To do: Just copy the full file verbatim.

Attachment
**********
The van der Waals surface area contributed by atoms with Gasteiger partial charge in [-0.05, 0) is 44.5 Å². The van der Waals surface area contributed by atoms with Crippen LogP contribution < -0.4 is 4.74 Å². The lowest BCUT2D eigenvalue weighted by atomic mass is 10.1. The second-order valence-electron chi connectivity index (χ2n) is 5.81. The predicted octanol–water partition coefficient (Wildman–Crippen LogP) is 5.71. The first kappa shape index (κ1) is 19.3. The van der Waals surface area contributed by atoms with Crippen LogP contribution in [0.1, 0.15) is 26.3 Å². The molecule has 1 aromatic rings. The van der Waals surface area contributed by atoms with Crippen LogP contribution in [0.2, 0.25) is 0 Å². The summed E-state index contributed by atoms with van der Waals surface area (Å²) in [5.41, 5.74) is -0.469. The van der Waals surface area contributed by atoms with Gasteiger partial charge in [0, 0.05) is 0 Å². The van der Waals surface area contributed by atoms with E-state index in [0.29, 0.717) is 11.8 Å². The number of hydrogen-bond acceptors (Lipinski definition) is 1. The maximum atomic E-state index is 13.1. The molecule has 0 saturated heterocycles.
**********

The van der Waals surface area contributed by atoms with Gasteiger partial charge in [-0.05, 0) is 44.5 Å². The van der Waals surface area contributed by atoms with Crippen LogP contribution < -0.4 is 4.74 Å². The lowest BCUT2D eigenvalue weighted by atomic mass is 10.1. The second-order valence-electron chi connectivity index (χ2n) is 5.81. The predicted octanol–water partition coefficient (Wildman–Crippen LogP) is 5.71. The first kappa shape index (κ1) is 19.3. The van der Waals surface area contributed by atoms with Crippen LogP contribution in [0.1, 0.15) is 26.3 Å². The molecule has 1 aromatic rings. The van der Waals surface area contributed by atoms with Crippen LogP contribution in [0.2, 0.25) is 0 Å². The summed E-state index contributed by atoms with van der Waals surface area (Å²) in [5.41, 5.74) is -0.469. The van der Waals surface area contributed by atoms with Gasteiger partial charge in [0, 0.05) is 0 Å². The van der Waals surface area contributed by atoms with E-state index in [0.29, 0.717) is 11.8 Å². The number of hydrogen-bond acceptors (Lipinski definition) is 1. The maximum atomic E-state index is 13.1. The molecule has 0 saturated heterocycles.